Matt: Well I think there are a few things, and certainly part of it is ensuring that they have a tool set and an ability to critically reflect and analyse the problems and a wide variety of problems and understand root causes of social and environmental problems and ask the kinds of questions that they need to ask. But just as importantly I should say that we do not expect that many of our students will go out and be social entrepreneurs, actually on the contrary we would expect most of our students to pursue a wide variety of careers. Some of which may be in the field of social entrepreneurship or some serving as managers and team members for social entrepreneurs but many will simply go out and be business leaders and want to be change makers in their companies and may want to engage their companies with social entrepreneurs, so that tool set the skills is important. Another thing that is really critical is building the empathy, the humility, the appreciation, the deeper understanding needed so that they can truly become students of change. Remembers social entrepreneurship is just one tool set in a broader focus on what does one or how does one bring about social change. For students, that means having the understanding that they do not possess all the answers nor are they expected to. By listening, observing practitioners in action, reflecting, receiving feedback from practitioners so that they can alter their behaviours as students to be more effective. These are important understandings of concepts that really compliment the tools they are getting from the traditional lenses and frameworks of social entrepreneurship.
Shivraj: You have travelled the globe, witnessed different cultural contexts dealing with these issues, so what is really the potential impact of higher education truly embracing social innovation?
Matt: What I am really excited about these days is reframing the role of the university to.... the university as a socially entrepreneurial actor. Many universities are starting to realise that they too can play an active role as change makers both in training students by applying research to the most critical problems in society so that knowledge is in service of society. And as I travel around the world, whether it is at the Indian School of Business or at the Gordon Institute of Business Science for example in Johannesburg as part of the University of Pretoria or The University of Johannesburg or campuses across the States, what I am most excited about is seeing so many universities starting to embrace social entrepreneurship, social innovation and change making within their education programs and I think much of this is being led not by academics or the administrators but by the students themselves. I think today the students want to align their education and their careers with their values, they see unfortunately the previous generations are leaving them with much greater problems than the previous generations. Now here in America we often talk about the American dream and American way of life that if you work hard and apply yourself you will have a better life for your children than the previous generation, for the first time in many many decades that may not be true anymore and so the students today recognise that and want to have an impact.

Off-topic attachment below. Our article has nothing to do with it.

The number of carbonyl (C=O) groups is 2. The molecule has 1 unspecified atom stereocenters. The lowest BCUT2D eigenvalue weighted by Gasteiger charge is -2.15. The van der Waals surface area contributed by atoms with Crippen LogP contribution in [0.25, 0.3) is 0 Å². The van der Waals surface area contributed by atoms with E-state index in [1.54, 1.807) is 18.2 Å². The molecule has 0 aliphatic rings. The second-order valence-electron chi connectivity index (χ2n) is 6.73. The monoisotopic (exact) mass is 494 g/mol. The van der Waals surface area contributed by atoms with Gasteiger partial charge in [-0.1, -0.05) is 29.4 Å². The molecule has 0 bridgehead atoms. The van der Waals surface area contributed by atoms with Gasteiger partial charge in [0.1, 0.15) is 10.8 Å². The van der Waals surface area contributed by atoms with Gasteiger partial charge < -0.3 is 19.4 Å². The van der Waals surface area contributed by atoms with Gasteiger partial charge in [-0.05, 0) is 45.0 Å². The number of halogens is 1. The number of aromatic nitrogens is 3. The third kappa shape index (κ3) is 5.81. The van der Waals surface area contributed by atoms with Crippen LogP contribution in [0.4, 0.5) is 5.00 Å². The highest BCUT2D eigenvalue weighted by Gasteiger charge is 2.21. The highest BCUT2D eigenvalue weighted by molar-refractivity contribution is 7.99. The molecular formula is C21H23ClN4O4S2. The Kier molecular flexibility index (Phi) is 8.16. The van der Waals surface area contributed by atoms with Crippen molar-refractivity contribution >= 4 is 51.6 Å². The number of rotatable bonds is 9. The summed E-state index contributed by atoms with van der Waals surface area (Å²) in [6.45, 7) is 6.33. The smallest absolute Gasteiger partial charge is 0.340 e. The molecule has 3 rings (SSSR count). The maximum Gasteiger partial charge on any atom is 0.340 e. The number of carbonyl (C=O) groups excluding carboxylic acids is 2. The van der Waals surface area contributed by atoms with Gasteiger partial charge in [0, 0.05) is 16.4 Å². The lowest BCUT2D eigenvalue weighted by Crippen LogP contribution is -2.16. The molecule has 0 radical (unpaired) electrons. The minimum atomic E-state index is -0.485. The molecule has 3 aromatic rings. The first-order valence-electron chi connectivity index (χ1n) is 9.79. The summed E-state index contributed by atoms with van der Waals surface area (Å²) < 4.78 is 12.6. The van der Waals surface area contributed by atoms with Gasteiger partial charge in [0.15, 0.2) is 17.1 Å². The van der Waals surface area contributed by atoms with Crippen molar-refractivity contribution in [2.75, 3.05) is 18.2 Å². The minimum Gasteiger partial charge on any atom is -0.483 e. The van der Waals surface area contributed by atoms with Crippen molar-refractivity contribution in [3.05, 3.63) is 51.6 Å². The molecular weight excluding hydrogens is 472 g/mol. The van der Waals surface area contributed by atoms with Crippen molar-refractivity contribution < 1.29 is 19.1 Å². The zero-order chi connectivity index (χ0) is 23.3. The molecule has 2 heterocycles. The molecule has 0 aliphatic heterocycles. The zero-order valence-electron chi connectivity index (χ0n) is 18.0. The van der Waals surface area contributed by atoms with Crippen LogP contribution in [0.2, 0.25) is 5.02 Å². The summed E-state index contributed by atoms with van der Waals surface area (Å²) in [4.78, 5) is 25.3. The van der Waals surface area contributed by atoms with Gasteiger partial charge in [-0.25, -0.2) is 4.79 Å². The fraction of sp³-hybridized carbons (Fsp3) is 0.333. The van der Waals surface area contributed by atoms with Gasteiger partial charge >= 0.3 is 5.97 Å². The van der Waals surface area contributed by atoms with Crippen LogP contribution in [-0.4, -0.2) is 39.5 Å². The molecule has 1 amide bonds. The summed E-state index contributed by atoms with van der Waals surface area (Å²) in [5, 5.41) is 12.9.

Shivraj: You've attended the Khemka Forum for two successive years have you noticed somewhat of a change in the atmospherics at ISB. Do you see that perhaps what is happening there is poised for a much bigger thing?
Matt: Well first I have to say I am disappointed not to have to attend this year, I really enjoyed the participation I have had in the first two years and I certainly continue to be involved with the Khemka Foundation in advising and the design of the forum . Yes, I would say I have noticed an increasing sense of urgency and a need to get down to business. I think that there is a recognition that the social challenges and the environmental challenges we are facing today and that are certainly faced in India have the need for the field of social entrepreneurship to come into a more mature stage so we have a more robust ecosystem and when I say ecosystem I mean that the social entrepreneurs are part of a broader network, they exist in flows of financial capital, human capital, intellectual or knowledge capital, social and political capital and there is a need to build the intermediary institutions so that we can strengthen this as a field so that we can have a much greater impact and scale up the innovations to better meet the magnitude of the problems. So I noticed at the Forum an increased sense of the urgency to get down to business to create partnerships to take collaborative actions and to have an impact.
Shivraj: Alright Matt, thank you so much for speaking to the Khemka Forum on Social Entrepreneurship
Matt: Well it is my pleasure and I certainly wish all the participants a successful Forum, fruitful dialogue, meaningful action and I look forward to being engaged in the future and I should say on behalf of the Centre for Advancement of Social Entrepreneurship of Duke University it is our pleasure to be a partner of the Forum.
Views expressed here are solely that of the person interviewed and may not represent the views of The Nand & Jeet Khemka Foundation.